KOLKATA: The 17-year-old girl, who was apparently healthy but collapsed and died in her school on Thursday, might have suffered a sudden cardiac arrest (SCA), said health experts. They said that if she did not have any known, significant pre-existing health condition, then SCA seems to be the most likely cause of her death.

Covid behind heart disease

It results in a sudden cardiac death (SCD). In the recent past, the city has seen several young adults, including those actively engaged in sports, dying in a similar way.
An SCD is caused by a swift and sudden ending of all heart functions when the breathing and blood flow stops almost instantly, causing death within seconds. Doctors said SCD in adolescents and young adults could be due to undiagnosed cardiac conditions such as genetic heart diseases.
"We need to see if there is any family history of arrhythmia or SCD. Other causes can include an overdose of energy drink, sudden dietary restrictions, especially deviation from natural diet that brings a drastic weight change," said cardiologist PK Hazra of AMRI Hospitals Dhakuria.
Doctors said most SCDs are caused by an abnormal heart rhythm known as arrhythmia, the most common and fatal being ventricular fibrillation. This is a condition of disorganised firing of impulses from the ventricles, rendering the heart unable to pump blood leading to death within minutes.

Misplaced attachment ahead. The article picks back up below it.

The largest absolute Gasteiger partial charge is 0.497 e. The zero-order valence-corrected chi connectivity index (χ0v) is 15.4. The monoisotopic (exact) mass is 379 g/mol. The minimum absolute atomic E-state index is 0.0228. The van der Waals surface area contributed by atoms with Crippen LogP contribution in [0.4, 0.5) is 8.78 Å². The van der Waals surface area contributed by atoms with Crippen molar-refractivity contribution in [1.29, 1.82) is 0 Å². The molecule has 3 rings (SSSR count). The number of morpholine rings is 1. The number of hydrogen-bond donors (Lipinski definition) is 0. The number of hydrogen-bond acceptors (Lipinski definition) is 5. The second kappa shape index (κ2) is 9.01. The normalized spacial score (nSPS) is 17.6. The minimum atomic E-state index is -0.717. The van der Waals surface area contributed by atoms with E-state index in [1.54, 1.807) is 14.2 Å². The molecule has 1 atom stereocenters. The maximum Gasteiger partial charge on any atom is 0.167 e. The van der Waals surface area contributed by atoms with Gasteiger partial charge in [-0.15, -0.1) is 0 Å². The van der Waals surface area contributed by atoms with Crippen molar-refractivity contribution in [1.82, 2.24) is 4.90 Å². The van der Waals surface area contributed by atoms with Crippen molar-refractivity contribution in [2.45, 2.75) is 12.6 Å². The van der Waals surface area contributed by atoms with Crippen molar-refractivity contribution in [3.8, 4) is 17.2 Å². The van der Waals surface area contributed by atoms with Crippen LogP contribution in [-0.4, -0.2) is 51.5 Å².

"While SCD in young patients could be due to inherited heart conditions it can also be due to congenital cardiac anomaly. But post Covid infection, there has been several cases of patients developing sudden arrhythmia, which is alarming," said professor of cardiology Saroj Mondal of IPGMER at SSKM Hospital.
Mostly SCDs happen without any warning. According to doctors, warning signs, especially in young adults, may be too feeble for them to understand that the symptoms are signs of heart issues. But doctors said episodes of palpitation, chest pain, unexplained fainting could be some warning signs and have to be examined for proper diagnosis.
"Some conditions like long QT syndrome that can cause fast, chaotic heartbeats increase the risk of acute arrhythmia leading to SCD," said cardiologist Sunip Banerjee of Kolkata Heart and Lung Centre.
Experts said there has been an increasing incidence of SCDs among young adults in past one decade.

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